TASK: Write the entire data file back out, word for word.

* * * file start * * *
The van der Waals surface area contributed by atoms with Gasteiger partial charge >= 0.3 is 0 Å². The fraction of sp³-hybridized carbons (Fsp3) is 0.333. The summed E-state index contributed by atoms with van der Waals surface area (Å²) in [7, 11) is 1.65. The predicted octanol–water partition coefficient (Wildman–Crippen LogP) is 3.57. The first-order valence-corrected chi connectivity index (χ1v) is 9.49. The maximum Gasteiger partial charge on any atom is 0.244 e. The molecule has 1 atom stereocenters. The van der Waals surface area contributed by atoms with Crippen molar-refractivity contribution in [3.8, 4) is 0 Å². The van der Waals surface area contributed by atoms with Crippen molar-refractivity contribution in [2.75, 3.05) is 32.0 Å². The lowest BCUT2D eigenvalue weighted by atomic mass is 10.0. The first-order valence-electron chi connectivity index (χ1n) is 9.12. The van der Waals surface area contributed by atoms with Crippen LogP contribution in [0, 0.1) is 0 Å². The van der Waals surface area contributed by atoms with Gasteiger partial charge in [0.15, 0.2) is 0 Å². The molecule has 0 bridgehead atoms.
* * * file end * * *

The van der Waals surface area contributed by atoms with Gasteiger partial charge >= 0.3 is 0 Å². The fraction of sp³-hybridized carbons (Fsp3) is 0.333. The summed E-state index contributed by atoms with van der Waals surface area (Å²) in [7, 11) is 1.65. The predicted octanol–water partition coefficient (Wildman–Crippen LogP) is 3.57. The first-order valence-corrected chi connectivity index (χ1v) is 9.49. The maximum Gasteiger partial charge on any atom is 0.244 e. The molecule has 1 atom stereocenters. The van der Waals surface area contributed by atoms with Crippen molar-refractivity contribution in [3.8, 4) is 0 Å². The van der Waals surface area contributed by atoms with Crippen molar-refractivity contribution in [2.75, 3.05) is 32.0 Å². The lowest BCUT2D eigenvalue weighted by atomic mass is 10.0. The first-order valence-electron chi connectivity index (χ1n) is 9.12. The van der Waals surface area contributed by atoms with Crippen LogP contribution in [0, 0.1) is 0 Å². The van der Waals surface area contributed by atoms with Gasteiger partial charge in [0.15, 0.2) is 0 Å². The molecule has 0 bridgehead atoms.